Sunday, 8 November 2009

REVIEW: The Men Who Stare At Goats

This is the kind of movie there was a lot of about 5 or 6 years ago. Featuring an ever present voice-over, quirky larger then life black comedy with the material dealt with in a mostly restrained and deadpan way and stars taking subtle shots at their image. It's a sub-genre which is like a bastard child of the Royal Tenenbaums and Fight Club. For the most part though, I enjoy these movies, even if they are looking a little worn these days.

Journalist Bob Wilton (Ewan McGregor) on the rebound from the break-up of his marriage, hightails to Iraq in hopes of regaining a sense of self. Whilst there, he runs into Lyn Cassady (George Clooney) an ex-soldier who was enlisted in something called the new earth army, in which hippie ideals were taken and militarized with the US army trying to create a squad of Psychic soldiers, who could manipulate the forces of the supernatural to their own ends. Lyn was the best of them, and together he and Bob travel across Iraq in lieu of a secret mission that only Cassady knows about. The film incorporates the New Earth Army via flashback, where as Wilton and Cassady enjoy kind of a buddy road movie in the present. There is fun to be had here, as McGregor and Clooney bounce well of each other, with Clooney giving his funniest performance in a while, whether musing on how a seemingly innocuous piece of plastic can be a multi-faceted weapon, or the Psychic power of suggestion, he is good value. I think I like Clooney best when he's not trying to win an Oscar, be it this, O brother Where art Thou or Out of Sight he seems to give his best performances when awards aren't at stake. McGregor, who can be very wooden when he wants to be, is pleasingly vital here and its a step towards erasing three Star Wars movies and Down With Love from my memory. Jeff Bridges is also terrific, playing on his Lebowski image, whilst giving a very different performance at the same time. He's a hippie, but one who wants to change things rather then sit around and get high. Its also nice to see Kevin Spacey give a good performance in a film and the last time we saw this was just too long ago.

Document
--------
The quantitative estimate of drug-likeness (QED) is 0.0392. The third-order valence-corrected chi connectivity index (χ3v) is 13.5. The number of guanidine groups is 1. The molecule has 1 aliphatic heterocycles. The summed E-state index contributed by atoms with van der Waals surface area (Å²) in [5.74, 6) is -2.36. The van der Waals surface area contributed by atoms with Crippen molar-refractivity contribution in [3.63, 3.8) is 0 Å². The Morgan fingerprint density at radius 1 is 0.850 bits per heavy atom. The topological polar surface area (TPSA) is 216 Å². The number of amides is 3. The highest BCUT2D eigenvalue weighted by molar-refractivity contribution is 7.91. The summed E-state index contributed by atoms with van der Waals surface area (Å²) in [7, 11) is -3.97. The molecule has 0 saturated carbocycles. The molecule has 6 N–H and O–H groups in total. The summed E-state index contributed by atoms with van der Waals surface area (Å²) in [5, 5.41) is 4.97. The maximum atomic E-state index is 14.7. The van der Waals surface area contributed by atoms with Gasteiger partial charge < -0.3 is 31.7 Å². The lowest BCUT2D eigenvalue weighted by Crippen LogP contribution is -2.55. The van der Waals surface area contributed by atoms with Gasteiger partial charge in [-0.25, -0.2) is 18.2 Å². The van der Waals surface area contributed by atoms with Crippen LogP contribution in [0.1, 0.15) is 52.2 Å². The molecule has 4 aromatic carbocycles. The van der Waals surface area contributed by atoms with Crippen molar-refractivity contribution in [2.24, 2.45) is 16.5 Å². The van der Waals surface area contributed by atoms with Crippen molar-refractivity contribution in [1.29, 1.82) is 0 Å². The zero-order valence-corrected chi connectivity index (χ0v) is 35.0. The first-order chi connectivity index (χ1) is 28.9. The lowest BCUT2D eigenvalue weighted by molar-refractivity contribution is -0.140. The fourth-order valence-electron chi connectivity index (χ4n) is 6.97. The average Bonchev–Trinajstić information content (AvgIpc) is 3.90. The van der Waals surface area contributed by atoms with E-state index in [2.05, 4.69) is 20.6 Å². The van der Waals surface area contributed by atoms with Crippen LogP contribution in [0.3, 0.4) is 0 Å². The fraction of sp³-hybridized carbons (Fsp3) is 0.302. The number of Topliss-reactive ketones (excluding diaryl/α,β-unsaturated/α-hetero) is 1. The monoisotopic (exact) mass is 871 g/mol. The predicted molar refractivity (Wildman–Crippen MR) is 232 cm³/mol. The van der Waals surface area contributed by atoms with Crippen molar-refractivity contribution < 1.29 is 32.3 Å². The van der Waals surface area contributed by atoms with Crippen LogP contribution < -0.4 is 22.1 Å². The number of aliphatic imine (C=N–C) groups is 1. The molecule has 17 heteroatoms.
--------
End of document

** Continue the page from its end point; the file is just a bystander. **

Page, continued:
The movie mocks its protagonists ideals, but does so lovingly in a 'they meant well' kind of way, which is certainly better then just pointing and laughing. But the film leans too heavily on its voice-over, which is neither funny or insightful enough to justify it, similarly the latter half of the movie is slightly more aimless and while what we're seeing might be true, the film doesn't sell itself well enough, particularly toward the climax which feels rushed and messy. But good performances allow for the movie's occasional structural woes.

Rating: 7/10

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